8 money lessons to learn from a young age in Ireland

 While the pandemic has affected the financial well-being of so many families, the good news is that parents are having more conversations with their children about money.

According to T. Rowe Price’s 13th Annual Parents, Kids &Money Survey, “parents feel an increased urgency in a need to have money discussions with kids.”

Research suggests; children who have had frequent money talks with their parents are better positioned for financial responsibility as adults. And we couldn’t agree more; however, we also realize that it’s easier said than done.

So, if we were tasked with prioritising money lessons to learn from a young age in Ireland, here are eight we would recommend:

  1. There’s a difference between things you need and things you want

No-one is doubting the need for money. But how often do we see children asking their parents for this year’s must-have toy, game or gadget at the risk of getting refused?

Most of us would agree that there are some things you just don’t need to spend money on. While not necessary, sometimes things like toys, games and gadgets make a great excuse to do something fun as a family, where money isn’t even part of the equation.

  1. A goal without a plan is just a wish

It’s great to save up for a new PlayStation or a nice pair of trainers, but what happens when you’ve saved the money and there’s nothing on your horizon that you really want?

When it comes to saving for something in particular, writing down a list of things to buy, along with their costs is one way of staying focused.There’s nothing worse than saving up for something only to find out it’s no longer available, or the price has increased.

  1. Money doesn’t grow on trees

At primary school every child is introduced to the concept of money through play, like naming coins and drawing pictures of their home. But sadly this doesn’t last long enough if parents don’t keep reinforcing this lesson.

Even if they’re too young to understand the concept of money, it’s important to set a good example by not getting caught up in flashy purchases. That is unless you’ve actually got the money to pay for them! There are many ways you can start this conversation by talking about what things cost and sharing your favourite money saving tips.

  1. Save for a rainy day

It’s great to get into the habit of saving money early on, and there’s no better time than right now while they’re still young and impressionable.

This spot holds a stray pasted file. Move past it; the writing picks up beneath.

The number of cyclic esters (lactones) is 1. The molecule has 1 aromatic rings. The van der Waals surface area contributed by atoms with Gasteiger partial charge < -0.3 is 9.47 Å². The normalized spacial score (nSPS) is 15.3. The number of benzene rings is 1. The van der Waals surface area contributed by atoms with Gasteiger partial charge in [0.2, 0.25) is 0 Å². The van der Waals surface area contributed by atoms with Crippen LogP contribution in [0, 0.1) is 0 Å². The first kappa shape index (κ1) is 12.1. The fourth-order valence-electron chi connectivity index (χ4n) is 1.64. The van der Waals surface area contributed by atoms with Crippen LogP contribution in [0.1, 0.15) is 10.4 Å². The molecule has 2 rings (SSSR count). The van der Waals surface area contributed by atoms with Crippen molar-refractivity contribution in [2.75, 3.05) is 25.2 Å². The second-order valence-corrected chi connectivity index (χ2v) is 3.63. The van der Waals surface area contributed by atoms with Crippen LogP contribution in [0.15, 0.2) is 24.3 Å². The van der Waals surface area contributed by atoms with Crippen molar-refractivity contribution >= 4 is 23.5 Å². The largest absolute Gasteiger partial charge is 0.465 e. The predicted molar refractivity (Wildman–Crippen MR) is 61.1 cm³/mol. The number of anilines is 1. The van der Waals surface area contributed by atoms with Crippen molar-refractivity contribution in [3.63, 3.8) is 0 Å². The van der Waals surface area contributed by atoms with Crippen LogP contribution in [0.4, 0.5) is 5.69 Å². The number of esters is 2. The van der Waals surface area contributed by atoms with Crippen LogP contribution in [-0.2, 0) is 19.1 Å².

Even if it takes months or years of saving, by starting early, you can ensure that you’ll be able to buy the things they really want, while also teaching them how to stick with something.

  1. A penny saved is a penny earned

With inflation at its highest level in almost six years it’s more important than ever that young people are aware of the impact of interest rates on their money.

As interest rates rise, so do savings accounts and loans, which means you’ll end up getting less for your money.

  1. Money is made to be spent

Spending money is very different from wasting it. By being smart with your cash, you can buy more for less.

It’s important to set yourself a budget and stick to it so you have the freedom to spend some of what you’ve saved on things that matter to you. Never borrow beyond your means

When it comes to borrowing money, a credit card can be a fantastic invention as long as it’s used responsibly. However, if not managed properly, debt can quickly escalate out of control and have a negative impact on your future plans.

 

  1. Investing in yourself could be the best investment you’ll ever make

The best investment of all is in yourself. It’s common knowledge that the more education you have, the higher your chances are of finding employment.

With an expected increase in unemployment among young people over the next two years it’s more important than ever that they’re arming themselves with life skills and qualifications to give them a better chance of securing their future.

Education and training need time and money, but they generally result in a beneficial return in terms of lifetime earnings. It’s important for children to understand at an early age that the more expertise you have on how to do something and the better you are at it, the more money you can make.

  1. The sooner you start investing, the faster your money will grow

As you grow older, the value of your money increases. When you’re young your money may not look like it’s worth much, but if invested in something over time, even small amounts can get bigger and better with time.

Investing is like planting a tree – the longer you do it for, the more likely that tree will grow into a big, strong one that can look after itself.

It’s never too early or late to start your own savings and investment plan.

With the help of Gallivan Financial, you can design your own savings plan that works for you, however little or large.

Our team of experts can help you get started and guide you every step of the way. Contact us today at info@gallivanfinancial.ie to learn more.

 

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